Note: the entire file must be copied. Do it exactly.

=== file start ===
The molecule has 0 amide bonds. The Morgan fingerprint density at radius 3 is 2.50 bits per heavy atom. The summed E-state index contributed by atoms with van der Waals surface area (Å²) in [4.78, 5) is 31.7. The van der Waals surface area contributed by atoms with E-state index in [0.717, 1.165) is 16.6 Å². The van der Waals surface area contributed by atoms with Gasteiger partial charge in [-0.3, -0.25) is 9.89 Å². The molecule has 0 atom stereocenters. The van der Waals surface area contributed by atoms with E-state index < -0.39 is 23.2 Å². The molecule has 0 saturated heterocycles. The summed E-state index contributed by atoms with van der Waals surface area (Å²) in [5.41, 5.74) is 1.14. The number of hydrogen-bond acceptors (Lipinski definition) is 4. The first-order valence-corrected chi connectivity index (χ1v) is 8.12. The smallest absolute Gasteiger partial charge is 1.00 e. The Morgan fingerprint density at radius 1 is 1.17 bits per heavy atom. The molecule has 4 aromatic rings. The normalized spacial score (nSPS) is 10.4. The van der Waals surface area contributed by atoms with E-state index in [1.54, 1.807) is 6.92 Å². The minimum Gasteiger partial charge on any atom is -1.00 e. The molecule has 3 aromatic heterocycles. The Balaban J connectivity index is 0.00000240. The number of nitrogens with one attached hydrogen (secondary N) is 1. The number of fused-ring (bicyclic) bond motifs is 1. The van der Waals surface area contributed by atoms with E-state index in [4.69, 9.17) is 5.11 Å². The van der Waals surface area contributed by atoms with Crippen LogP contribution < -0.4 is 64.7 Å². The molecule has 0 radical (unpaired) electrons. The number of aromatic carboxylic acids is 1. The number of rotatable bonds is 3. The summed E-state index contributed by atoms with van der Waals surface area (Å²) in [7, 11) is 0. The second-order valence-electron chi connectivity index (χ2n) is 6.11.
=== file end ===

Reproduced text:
The molecule has 0 amide bonds. The Morgan fingerprint density at radius 3 is 2.50 bits per heavy atom. The summed E-state index contributed by atoms with van der Waals surface area (Å²) in [4.78, 5) is 31.7. The van der Waals surface area contributed by atoms with E-state index in [0.717, 1.165) is 16.6 Å². The van der Waals surface area contributed by atoms with Gasteiger partial charge in [-0.3, -0.25) is 9.89 Å². The molecule has 0 atom stereocenters. The van der Waals surface area contributed by atoms with E-state index < -0.39 is 23.2 Å². The molecule has 0 saturated heterocycles. The summed E-state index contributed by atoms with van der Waals surface area (Å²) in [5.41, 5.74) is 1.14. The number of hydrogen-bond acceptors (Lipinski definition) is 4. The first-order valence-corrected chi connectivity index (χ1v) is 8.12. The smallest absolute Gasteiger partial charge is 1.00 e. The Morgan fingerprint density at radius 1 is 1.17 bits per heavy atom. The molecule has 4 aromatic rings. The normalized spacial score (nSPS) is 10.4. The van der Waals surface area contributed by atoms with E-state index in [1.54, 1.807) is 6.92 Å². The minimum Gasteiger partial charge on any atom is -1.00 e. The molecule has 3 aromatic heterocycles. The Balaban J connectivity index is 0.00000240. The number of nitrogens with one attached hydrogen (secondary N) is 1. The number of fused-ring (bicyclic) bond motifs is 1. The van der Waals surface area contributed by atoms with E-state index in [4.69, 9.17) is 5.11 Å². The van der Waals surface area contributed by atoms with Crippen LogP contribution < -0.4 is 64.7 Å². The molecule has 0 radical (unpaired) electrons. The number of aromatic carboxylic acids is 1. The number of rotatable bonds is 3. The summed E-state index contributed by atoms with van der Waals surface area (Å²) in [7, 11) is 0. The second-order valence-electron chi connectivity index (χ2n) is 6.11.